Just as the plaintiffs make an historically derived case in favor of incorporation, the defendants do the same and come to the opposite conclusion. The crux of the defendants’ argument is that although civil jury trials for common law negligence involving medical providers may have long been part of English common law, the real issue is whether civil jury trials are in fact “fundamental to the Nation’s scheme of ordered liberty” or ‘deeply rooted in the Nation’s history and traditions.” Contrary to the plaintiffs’ contention, there has never been a consistent tradition of jury trial practice, whether in the thirteen colonies or the states. The colonies, and later the states, have characterized the right to trial by jury in different ways that are quite distinct from the Seventh Amendment’s “preservation” clause. According to the defendants, “[T]o incorporate such a generic right as the Seventh Amendment to the states would be to deprive the states of their own histories and unique procedures.” Moreover, there is nothing about a particular form of civil jury trial that is “fundamental to America’s scheme of ordered liberty.” There are numerous bypasses to jury trials in the American system, such as directed verdicts, grants of motions for new trial, special verdicts, summary judgment, and remittitur, none of which have ever been held to impermissibly infringe the jury’s fact-finding function. In short, the plaintiffs emphasize the wrong history and the wrong tradition.
The defendants go on to argue that even so, the Texas cap does not violate the Seventh Amendment. This argument involves analysis of two questions: (1) “whether particular issues, or analogous ones, were decided by judge or by jury in suits at common law at the time the Seventh Amendment was adopted”; and (2) “whether the particular trial decision must fall to the jury in order to preserve the substance of the common-law right as it existed in 1791” (citing City of Monterey v. Del Monte Dunes at Monterey, Ltd. 526 U.S. 687 (1999)). While the defendants do not dispute the first question with regard to medical malpractice claims, they take issue with the plaintiffs attempt to apply Feltner v. Columbia Pictures, Inc., 523 U.S. 340 (1998) to knock out the cap. The Feltner case concerned whether §504(c) of the Federal Copyright Act of 1976, which provides for statutory damages, allowed the court to determine the amount of damages instead of the jury. SCOTUS said no, concluding that juries in copyright cases at common law determined the amount of damages and must do so in statutory damage cases under the FCA. But the Feltner court did not question congressional authority to establish statutory damages or set parameters for them; it simply said that the jury must decide what they within the statutory guidelines. The same is true of the cap, as numerous federal appellate decisions have held. Caps do not eliminate jury trials or the jury’s discretion to determine the amount of damages a plaintiff has suffered. They are exercises of legislative authority to make rational policy decisions about the legal effect of those determinations.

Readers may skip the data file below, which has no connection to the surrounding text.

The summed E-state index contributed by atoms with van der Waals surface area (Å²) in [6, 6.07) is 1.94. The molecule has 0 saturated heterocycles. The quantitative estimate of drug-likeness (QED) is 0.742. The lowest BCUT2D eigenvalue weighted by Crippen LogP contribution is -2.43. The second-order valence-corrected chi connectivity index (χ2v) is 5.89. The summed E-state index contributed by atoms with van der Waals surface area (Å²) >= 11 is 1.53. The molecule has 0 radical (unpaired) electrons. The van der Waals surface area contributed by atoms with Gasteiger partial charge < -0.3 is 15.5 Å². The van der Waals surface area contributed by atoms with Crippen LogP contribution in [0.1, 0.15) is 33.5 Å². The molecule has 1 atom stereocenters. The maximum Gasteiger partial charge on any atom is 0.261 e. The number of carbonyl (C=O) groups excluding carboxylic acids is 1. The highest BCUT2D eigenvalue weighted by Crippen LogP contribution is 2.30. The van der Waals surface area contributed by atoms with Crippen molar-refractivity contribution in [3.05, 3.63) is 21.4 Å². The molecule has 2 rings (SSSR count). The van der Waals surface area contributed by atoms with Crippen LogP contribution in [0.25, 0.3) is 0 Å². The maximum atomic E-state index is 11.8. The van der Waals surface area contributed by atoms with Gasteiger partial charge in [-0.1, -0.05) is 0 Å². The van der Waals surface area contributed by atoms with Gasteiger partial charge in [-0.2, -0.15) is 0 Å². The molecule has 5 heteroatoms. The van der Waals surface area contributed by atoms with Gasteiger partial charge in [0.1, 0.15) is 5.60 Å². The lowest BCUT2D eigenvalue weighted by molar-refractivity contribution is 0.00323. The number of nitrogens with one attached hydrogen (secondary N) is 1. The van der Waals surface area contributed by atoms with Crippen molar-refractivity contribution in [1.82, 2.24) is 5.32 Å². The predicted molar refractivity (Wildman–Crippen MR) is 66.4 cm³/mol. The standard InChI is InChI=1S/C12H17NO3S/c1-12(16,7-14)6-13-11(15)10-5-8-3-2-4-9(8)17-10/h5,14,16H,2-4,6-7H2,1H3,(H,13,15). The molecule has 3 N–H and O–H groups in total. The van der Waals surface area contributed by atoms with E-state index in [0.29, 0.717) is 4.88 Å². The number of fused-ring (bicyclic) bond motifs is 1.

The defendants further contend that incorporating the Seventh Amendment to the states will void all limitations on liability enacted by Congress and state legislatures, whether they are caps on various types of damages (or the refusal of some states even to recognize certain elements of damages, such as punitive damages) or statutory defenses (such as Chapter 95 premises liability) that relieve a party of liability under certain conditions.
Finally, both the defendants and THA point out that the plaintiffs’ request for a permanent injunction and their naming of four trial court judges as defendants are simply impermissible under federal law. Judges are neutral arbiters of the law, not parties adverse to the plaintiffs. Injunctive relief from a judicial order may only occur after the violation of a declaratory decree. The plaintiffs’ cases, by contrast, are in various stages of pre-trial proceedings and are very far from being adjudicated. As we have seen, the OAG makes the same argument and seeks dismissal under Rule 12(b).
It will be instructive to see how the plaintiffs respond in their reply brief, which is due on December 3. From our standpoint, there is no federal district judge in the country who can overlook the weight of precedent on the side of the defendants or who would take it upon themselves to shoot the proverbial bird at the U.S. Supreme Court. But that is not the point. Plaintiffs filed this suit to carry out a strategy announced in a 2019 Texas Tech Law Review article authored by the same lawyers who signed their brief. The article, “A Challenge Too Early: The Lawsuit to Invalidate Texas Damages Caps and Its Likely Future Vindication,” 51.4 Texas Tech Law Review 667-92, maps out the “modern incorporation theory” approach present in this case. They presumably expect to lose at the trial court and Fifth Circuit. We shall see if that is indeed the case. In any event, the plan is to take it to SCOTUS as quickly as they can get there.